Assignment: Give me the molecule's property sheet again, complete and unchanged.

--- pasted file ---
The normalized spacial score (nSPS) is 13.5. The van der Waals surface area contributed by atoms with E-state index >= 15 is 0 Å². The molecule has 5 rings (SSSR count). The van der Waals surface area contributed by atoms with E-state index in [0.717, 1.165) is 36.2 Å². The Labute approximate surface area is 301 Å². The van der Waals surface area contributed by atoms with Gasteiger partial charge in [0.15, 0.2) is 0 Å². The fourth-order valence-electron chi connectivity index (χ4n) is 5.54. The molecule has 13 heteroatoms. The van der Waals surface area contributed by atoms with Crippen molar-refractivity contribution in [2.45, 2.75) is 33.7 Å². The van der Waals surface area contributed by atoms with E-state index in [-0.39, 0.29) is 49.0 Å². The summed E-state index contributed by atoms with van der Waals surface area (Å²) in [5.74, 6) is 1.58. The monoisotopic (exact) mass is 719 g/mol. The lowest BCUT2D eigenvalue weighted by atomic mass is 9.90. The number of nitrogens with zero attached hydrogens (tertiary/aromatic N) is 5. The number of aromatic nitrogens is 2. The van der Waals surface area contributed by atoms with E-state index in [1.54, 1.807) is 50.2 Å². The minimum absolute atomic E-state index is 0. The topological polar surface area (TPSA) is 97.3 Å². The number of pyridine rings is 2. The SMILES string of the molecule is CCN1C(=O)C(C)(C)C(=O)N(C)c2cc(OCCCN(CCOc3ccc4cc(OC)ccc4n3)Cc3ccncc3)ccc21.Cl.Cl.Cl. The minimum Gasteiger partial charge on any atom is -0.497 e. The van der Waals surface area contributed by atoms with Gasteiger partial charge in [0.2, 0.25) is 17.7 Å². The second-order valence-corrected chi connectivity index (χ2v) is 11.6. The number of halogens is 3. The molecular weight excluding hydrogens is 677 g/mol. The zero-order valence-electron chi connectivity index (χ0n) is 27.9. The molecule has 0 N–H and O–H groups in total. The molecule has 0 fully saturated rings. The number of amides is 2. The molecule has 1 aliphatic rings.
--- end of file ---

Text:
The normalized spacial score (nSPS) is 13.5. The van der Waals surface area contributed by atoms with E-state index >= 15 is 0 Å². The molecule has 5 rings (SSSR count). The van der Waals surface area contributed by atoms with E-state index in [0.717, 1.165) is 36.2 Å². The Labute approximate surface area is 301 Å². The van der Waals surface area contributed by atoms with Gasteiger partial charge in [0.15, 0.2) is 0 Å². The fourth-order valence-electron chi connectivity index (χ4n) is 5.54. The molecule has 13 heteroatoms. The van der Waals surface area contributed by atoms with Crippen molar-refractivity contribution in [2.45, 2.75) is 33.7 Å². The van der Waals surface area contributed by atoms with E-state index in [-0.39, 0.29) is 49.0 Å². The summed E-state index contributed by atoms with van der Waals surface area (Å²) in [5.74, 6) is 1.58. The monoisotopic (exact) mass is 719 g/mol. The lowest BCUT2D eigenvalue weighted by atomic mass is 9.90. The number of nitrogens with zero attached hydrogens (tertiary/aromatic N) is 5. The number of aromatic nitrogens is 2. The van der Waals surface area contributed by atoms with E-state index in [1.54, 1.807) is 50.2 Å². The minimum absolute atomic E-state index is 0. The topological polar surface area (TPSA) is 97.3 Å². The number of pyridine rings is 2. The SMILES string of the molecule is CCN1C(=O)C(C)(C)C(=O)N(C)c2cc(OCCCN(CCOc3ccc4cc(OC)ccc4n3)Cc3ccncc3)ccc21.Cl.Cl.Cl. The minimum Gasteiger partial charge on any atom is -0.497 e. The van der Waals surface area contributed by atoms with Gasteiger partial charge in [0.2, 0.25) is 17.7 Å². The second-order valence-corrected chi connectivity index (χ2v) is 11.6. The number of halogens is 3. The molecular weight excluding hydrogens is 677 g/mol. The zero-order valence-electron chi connectivity index (χ0n) is 27.9. The molecule has 0 N–H and O–H groups in total. The molecule has 0 fully saturated rings. The number of amides is 2. The molecule has 1 aliphatic rings.